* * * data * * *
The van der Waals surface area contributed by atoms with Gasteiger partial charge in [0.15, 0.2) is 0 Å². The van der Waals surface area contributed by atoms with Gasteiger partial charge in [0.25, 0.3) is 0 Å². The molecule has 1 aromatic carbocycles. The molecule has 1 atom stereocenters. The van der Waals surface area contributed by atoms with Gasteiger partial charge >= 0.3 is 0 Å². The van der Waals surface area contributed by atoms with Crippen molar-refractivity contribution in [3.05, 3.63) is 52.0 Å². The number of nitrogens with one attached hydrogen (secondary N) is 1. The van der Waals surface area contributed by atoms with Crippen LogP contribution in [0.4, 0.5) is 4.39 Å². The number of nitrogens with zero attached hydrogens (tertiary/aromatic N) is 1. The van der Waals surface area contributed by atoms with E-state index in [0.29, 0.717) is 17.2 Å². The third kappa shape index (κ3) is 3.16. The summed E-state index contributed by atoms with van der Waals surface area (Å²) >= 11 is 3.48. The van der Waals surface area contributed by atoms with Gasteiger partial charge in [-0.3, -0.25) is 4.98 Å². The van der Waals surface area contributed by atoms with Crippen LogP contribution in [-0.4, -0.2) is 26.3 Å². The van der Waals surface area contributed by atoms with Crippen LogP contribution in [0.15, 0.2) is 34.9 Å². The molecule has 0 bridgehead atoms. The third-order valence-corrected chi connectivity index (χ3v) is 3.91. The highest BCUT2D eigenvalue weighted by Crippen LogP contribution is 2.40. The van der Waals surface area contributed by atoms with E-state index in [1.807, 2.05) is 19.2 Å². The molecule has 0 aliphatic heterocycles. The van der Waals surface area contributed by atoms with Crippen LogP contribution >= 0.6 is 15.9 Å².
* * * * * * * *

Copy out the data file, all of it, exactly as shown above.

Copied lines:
The van der Waals surface area contributed by atoms with Gasteiger partial charge in [0.15, 0.2) is 0 Å². The van der Waals surface area contributed by atoms with Gasteiger partial charge in [0.25, 0.3) is 0 Å². The molecule has 1 aromatic carbocycles. The molecule has 1 atom stereocenters. The van der Waals surface area contributed by atoms with Gasteiger partial charge >= 0.3 is 0 Å². The van der Waals surface area contributed by atoms with Crippen molar-refractivity contribution in [3.05, 3.63) is 52.0 Å². The number of nitrogens with one attached hydrogen (secondary N) is 1. The van der Waals surface area contributed by atoms with Crippen LogP contribution in [0.4, 0.5) is 4.39 Å². The number of nitrogens with zero attached hydrogens (tertiary/aromatic N) is 1. The van der Waals surface area contributed by atoms with E-state index in [0.29, 0.717) is 17.2 Å². The third kappa shape index (κ3) is 3.16. The summed E-state index contributed by atoms with van der Waals surface area (Å²) >= 11 is 3.48. The van der Waals surface area contributed by atoms with Gasteiger partial charge in [-0.3, -0.25) is 4.98 Å². The van der Waals surface area contributed by atoms with Crippen LogP contribution in [-0.4, -0.2) is 26.3 Å². The van der Waals surface area contributed by atoms with Crippen LogP contribution in [0.15, 0.2) is 34.9 Å². The molecule has 0 bridgehead atoms. The third-order valence-corrected chi connectivity index (χ3v) is 3.91. The highest BCUT2D eigenvalue weighted by Crippen LogP contribution is 2.40. The van der Waals surface area contributed by atoms with E-state index in [1.807, 2.05) is 19.2 Å². The molecule has 0 aliphatic heterocycles. The van der Waals surface area contributed by atoms with Crippen LogP contribution >= 0.6 is 15.9 Å².